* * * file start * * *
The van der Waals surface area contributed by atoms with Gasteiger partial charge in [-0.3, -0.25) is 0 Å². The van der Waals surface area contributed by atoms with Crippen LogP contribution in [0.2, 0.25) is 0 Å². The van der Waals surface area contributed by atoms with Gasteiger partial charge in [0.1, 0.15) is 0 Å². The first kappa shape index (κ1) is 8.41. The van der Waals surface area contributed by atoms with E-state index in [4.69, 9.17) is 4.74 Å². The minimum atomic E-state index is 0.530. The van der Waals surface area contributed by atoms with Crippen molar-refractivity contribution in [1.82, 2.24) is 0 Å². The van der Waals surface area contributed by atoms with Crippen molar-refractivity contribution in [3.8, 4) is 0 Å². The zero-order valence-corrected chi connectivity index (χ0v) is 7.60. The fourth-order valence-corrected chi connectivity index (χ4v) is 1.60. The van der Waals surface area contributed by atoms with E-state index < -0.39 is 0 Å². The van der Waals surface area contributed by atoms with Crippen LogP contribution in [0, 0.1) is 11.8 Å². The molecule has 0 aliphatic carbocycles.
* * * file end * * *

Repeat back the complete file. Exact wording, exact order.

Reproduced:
The van der Waals surface area contributed by atoms with Gasteiger partial charge in [-0.3, -0.25) is 0 Å². The van der Waals surface area contributed by atoms with Crippen LogP contribution in [0.2, 0.25) is 0 Å². The van der Waals surface area contributed by atoms with Gasteiger partial charge in [0.1, 0.15) is 0 Å². The first kappa shape index (κ1) is 8.41. The van der Waals surface area contributed by atoms with E-state index in [4.69, 9.17) is 4.74 Å². The minimum atomic E-state index is 0.530. The van der Waals surface area contributed by atoms with Crippen molar-refractivity contribution in [1.82, 2.24) is 0 Å². The van der Waals surface area contributed by atoms with Crippen molar-refractivity contribution in [3.8, 4) is 0 Å². The zero-order valence-corrected chi connectivity index (χ0v) is 7.60. The fourth-order valence-corrected chi connectivity index (χ4v) is 1.60. The van der Waals surface area contributed by atoms with E-state index < -0.39 is 0 Å². The van der Waals surface area contributed by atoms with Crippen LogP contribution in [0, 0.1) is 11.8 Å². The molecule has 0 aliphatic carbocycles.